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How Can We Achieve Global Earthquake Preparedness?

It’s commonly thought that the bigger the natural disaster, the greater the death and destruction, but that’s hardly the case. The 2010 Haiti earthquake that killed 160,000 people registered at 7.0 while the Japan earthquake that occurred a year later and registered at 9.0 killed only 15,893 people.

Why did the much larger quake have a significantly lower death toll? The answer is preparation. Japan is a rich, modernized country with advanced infrastructure and a stable economy.

It predicted and planned for the quake. Haiti was caught off guard and lacked sufficient medical supplies, shelter and clean water. The country’s poor infrastructure led to a mass collapse of buildings, trapping and injuring more people than a 7.0 earthquake would normally achieve.

How can countries around the world participate in global earthquake preparedness?

After Japan experienced its largest earthquake in 2011, known today as the Great East Japan Earthquake, it has taken great measures to make the country resilient to quakes. 90 percent of housing is earthquake resistant, and companies are encouraged to keep enough food and water onsite to sustain employees for at least three days.

Earthquakes are especially dangerous because they often trigger other natural disasters. Fires, floods, landslides and tsunamis are common earthquake side effects. Countries can minimize these risks by recognizing and avoiding faultlines, unstable terrain, highly flammable building materials and dangerously-fluctuating water levels.

“The world has already shown great progress in saving lives by improving weather forecasting, setting up early warning systems and organizing evacuations,” Ban Ki-Moon, UN Secretary-General, told the Yomiuri Shimbun.


Earthquake Preparedness for Rural Areas
The most devastating effect of earthquakes occurs when they strike under-developed rural areas. In the aftermath of disaster, victims are cut off from communication, water, medical attention and proper nutrition.

Water and Sanitation Kits, also known as WatSan-Kits, buy time for people in rural areas as they wait for emergency assistance. Depending on the type of WatSan-Kit, it may include basic hygiene, water tanks, water testing equipment, water purification units, latrine materials and a diesel pump.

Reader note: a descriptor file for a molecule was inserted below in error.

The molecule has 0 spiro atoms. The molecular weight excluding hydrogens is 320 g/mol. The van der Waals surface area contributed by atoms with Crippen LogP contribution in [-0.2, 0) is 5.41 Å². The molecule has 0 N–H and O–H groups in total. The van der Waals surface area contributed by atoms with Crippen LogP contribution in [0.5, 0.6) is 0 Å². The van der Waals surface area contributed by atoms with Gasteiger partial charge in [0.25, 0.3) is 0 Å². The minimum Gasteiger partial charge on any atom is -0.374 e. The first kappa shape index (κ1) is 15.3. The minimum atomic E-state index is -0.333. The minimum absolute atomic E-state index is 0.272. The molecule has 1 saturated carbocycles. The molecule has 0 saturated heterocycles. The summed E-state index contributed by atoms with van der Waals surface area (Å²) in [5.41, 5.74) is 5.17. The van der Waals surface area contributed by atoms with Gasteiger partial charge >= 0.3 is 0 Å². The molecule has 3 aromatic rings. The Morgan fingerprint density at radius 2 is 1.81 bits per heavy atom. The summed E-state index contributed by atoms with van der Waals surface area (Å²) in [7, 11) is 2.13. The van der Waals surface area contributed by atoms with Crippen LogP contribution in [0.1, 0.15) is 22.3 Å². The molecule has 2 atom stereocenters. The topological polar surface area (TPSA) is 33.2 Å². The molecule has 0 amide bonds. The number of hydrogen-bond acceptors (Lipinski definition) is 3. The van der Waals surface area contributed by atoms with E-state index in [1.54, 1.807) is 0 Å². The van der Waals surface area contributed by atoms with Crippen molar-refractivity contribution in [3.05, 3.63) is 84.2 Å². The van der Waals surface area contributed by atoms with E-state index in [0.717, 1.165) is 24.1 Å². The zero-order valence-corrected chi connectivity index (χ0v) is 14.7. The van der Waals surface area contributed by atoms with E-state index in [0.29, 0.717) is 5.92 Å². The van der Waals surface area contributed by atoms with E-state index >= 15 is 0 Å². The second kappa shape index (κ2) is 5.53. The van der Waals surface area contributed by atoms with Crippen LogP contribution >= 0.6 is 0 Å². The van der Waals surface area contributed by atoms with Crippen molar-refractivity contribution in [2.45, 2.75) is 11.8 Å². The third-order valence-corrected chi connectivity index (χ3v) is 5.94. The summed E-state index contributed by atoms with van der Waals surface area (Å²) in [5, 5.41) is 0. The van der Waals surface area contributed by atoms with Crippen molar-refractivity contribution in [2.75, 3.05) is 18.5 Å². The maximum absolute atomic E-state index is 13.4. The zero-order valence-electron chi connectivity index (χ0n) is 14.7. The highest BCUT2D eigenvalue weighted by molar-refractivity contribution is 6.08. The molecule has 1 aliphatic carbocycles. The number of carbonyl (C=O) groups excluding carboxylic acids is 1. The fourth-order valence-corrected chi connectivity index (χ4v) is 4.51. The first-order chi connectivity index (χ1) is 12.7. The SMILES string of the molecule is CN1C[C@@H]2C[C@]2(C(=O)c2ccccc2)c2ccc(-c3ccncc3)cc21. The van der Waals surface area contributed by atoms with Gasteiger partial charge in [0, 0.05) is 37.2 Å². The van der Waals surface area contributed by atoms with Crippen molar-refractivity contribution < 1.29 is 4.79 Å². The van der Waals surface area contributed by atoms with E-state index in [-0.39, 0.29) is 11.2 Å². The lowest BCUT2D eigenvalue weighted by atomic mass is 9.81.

One Kit can help as many as 10,000 people. The Red Cross and Red Crescent Movement train countries to use WatSan-Kits.

A key factor in global earthquake preparedness is effective and thorough communication between emergency personnel and affected areas. Because organizations are usually more prepared and knowledgeable than the countries they’re helping, resentment and lack of understanding can severely impair progress.

Organizations should include their host country in every step of the process and explain the ins and outs of the operation, suggests Earthzine.

Earthquake Preparedness at Home
Preparation can occur at even the most basic level. Families can create personal earthquake emergency plans, such as teaching children where to go in the event of a quake and maintaining a full-stocked food storage.

Clean water, especially, is a must-have. Great Shakeout Earthquake Drills, established around the world by the Southern California Earthquake Center, provide training on earthquake preparedness.

Funding for Earthquake Preparedness
Finally, proper funding is vital to global earthquake preparedness. Many countries are too poor to afford proper building materials and emergency supplies, making donations very appreciated. One donation to Red Cross or another nonprofit relief aide can make a family’s house earthquake-resilient.

Sarah Prellwitz

Sources: Earthzine, Time, The Diplomat, CNN, Shakeout
Photo: Social Worker, Flickr